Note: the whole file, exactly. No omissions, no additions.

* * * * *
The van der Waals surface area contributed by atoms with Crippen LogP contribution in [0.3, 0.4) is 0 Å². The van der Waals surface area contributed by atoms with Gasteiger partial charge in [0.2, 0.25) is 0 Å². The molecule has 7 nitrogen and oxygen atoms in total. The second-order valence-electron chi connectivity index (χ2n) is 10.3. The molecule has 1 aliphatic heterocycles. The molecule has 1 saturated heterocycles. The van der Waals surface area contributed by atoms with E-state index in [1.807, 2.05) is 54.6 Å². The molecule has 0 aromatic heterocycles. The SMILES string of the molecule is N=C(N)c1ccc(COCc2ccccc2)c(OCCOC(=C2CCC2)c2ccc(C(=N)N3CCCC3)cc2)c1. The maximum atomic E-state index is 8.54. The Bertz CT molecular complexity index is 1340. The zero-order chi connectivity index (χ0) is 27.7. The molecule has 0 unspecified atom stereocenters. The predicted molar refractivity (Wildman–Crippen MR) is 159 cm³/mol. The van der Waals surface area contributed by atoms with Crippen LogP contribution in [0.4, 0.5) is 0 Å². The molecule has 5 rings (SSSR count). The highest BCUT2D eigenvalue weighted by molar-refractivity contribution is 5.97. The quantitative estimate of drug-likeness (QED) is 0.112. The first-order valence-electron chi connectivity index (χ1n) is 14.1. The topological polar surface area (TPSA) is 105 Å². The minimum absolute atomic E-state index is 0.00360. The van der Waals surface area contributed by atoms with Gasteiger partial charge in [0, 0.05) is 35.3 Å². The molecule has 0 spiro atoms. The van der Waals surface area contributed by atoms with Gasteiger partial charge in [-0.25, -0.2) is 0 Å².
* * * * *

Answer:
The van der Waals surface area contributed by atoms with Crippen LogP contribution in [0.3, 0.4) is 0 Å². The van der Waals surface area contributed by atoms with Gasteiger partial charge in [0.2, 0.25) is 0 Å². The molecule has 7 nitrogen and oxygen atoms in total. The second-order valence-electron chi connectivity index (χ2n) is 10.3. The molecule has 1 aliphatic heterocycles. The molecule has 1 saturated heterocycles. The van der Waals surface area contributed by atoms with E-state index in [1.807, 2.05) is 54.6 Å². The molecule has 0 aromatic heterocycles. The SMILES string of the molecule is N=C(N)c1ccc(COCc2ccccc2)c(OCCOC(=C2CCC2)c2ccc(C(=N)N3CCCC3)cc2)c1. The maximum atomic E-state index is 8.54. The Bertz CT molecular complexity index is 1340. The zero-order chi connectivity index (χ0) is 27.7. The molecule has 0 unspecified atom stereocenters. The predicted molar refractivity (Wildman–Crippen MR) is 159 cm³/mol. The van der Waals surface area contributed by atoms with Crippen LogP contribution in [0.4, 0.5) is 0 Å². The molecule has 5 rings (SSSR count). The highest BCUT2D eigenvalue weighted by molar-refractivity contribution is 5.97. The quantitative estimate of drug-likeness (QED) is 0.112. The first-order valence-electron chi connectivity index (χ1n) is 14.1. The topological polar surface area (TPSA) is 105 Å². The minimum absolute atomic E-state index is 0.00360. The van der Waals surface area contributed by atoms with Gasteiger partial charge in [0, 0.05) is 35.3 Å². The molecule has 0 spiro atoms. The van der Waals surface area contributed by atoms with Gasteiger partial charge in [-0.25, -0.2) is 0 Å².